alveko alveko - 3 months ago 95
C++ Question

Waiting for multiple futures?

I'd like to run tasks (worker threads) of the same type, but not more than a certain number of tasks at a time. When a task finishes, its result is an input for a new task which, then, can be started.

Is there any good way to implement this with async/future paradigm in C++11?

At first glance, it looks straight forward, you just spawn multiple tasks with:

std::future<T> result = std::async(...);


and, then, run
result.get()
to get an async result of a task.

However, the problem here is that the future objects has to be stored in some sort of queue and be waited one by one. It is, though, possible to iterate over the future objects over and over again checking if any of them are ready, but it's not desired due to unnecessary CPU load.

Is it possible somehow to wait for any future from a given set to be ready and get its result?

The only option I can think of so far is an old-school approach without any async/future. Specifically, spawning multiple worker threads and at the end of each thread push its result into a mutex-protected queue notifying the waiting thread via a condition variable that the queue has been updated with more results.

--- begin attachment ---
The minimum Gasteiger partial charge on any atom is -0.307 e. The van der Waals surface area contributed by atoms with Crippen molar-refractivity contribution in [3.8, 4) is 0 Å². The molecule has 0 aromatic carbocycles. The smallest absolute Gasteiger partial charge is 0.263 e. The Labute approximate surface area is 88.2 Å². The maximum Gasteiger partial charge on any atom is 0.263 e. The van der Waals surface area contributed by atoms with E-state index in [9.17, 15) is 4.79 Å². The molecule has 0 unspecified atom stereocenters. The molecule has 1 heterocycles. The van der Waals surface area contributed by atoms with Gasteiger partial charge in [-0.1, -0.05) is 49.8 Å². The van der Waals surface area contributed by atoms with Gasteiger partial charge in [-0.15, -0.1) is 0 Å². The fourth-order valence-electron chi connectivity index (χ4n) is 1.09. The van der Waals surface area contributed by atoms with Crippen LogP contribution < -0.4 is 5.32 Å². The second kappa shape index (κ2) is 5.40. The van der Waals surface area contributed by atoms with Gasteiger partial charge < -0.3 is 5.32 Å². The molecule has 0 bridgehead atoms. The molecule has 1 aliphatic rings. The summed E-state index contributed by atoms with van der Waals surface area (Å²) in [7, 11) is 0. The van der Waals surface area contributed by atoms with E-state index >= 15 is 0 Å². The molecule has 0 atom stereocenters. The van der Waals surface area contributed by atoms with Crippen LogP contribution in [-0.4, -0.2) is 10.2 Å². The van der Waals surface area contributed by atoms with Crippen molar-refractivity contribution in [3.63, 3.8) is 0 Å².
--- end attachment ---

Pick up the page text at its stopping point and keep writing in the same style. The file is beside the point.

Is there any other better solution with async/future possible?

Answer

Thread support in C++11 was just a first pass, and while std::future rocks, it does not support multiple waiting as yet.

You can fake it relatively inefficiently, however. You end up creating a helper thread for each std::future (ouch, very expensive), then gathering their "this future is ready" into a synchronized many-producer single-consumer message queue, then setting up a consumer task that dispatches the fact that a given std::future is ready.

The std::future in this system doesn't add much functionality, and having tasks that directly state that they are ready and sticks their result into the above queue would be more efficient. If you go this route, you could write wrapper that match the pattern of std::async or std::thread, and return a std::future like object that represents a queue message. This basically involves reimplementing a chunk of the the concurrency library.

If you want to stay with std::future, you could create shared_futures, and have each dependent task depend on the set of shared_futures: ie, do it without a central scheduler. This doesn't permit things like abort/shutdown messages, which I consider essential for a robust multi threaded task system.

Finally, you can wait for C++2x, or whenever the concurrency TS is folded into the standard, to solve the problem for you.

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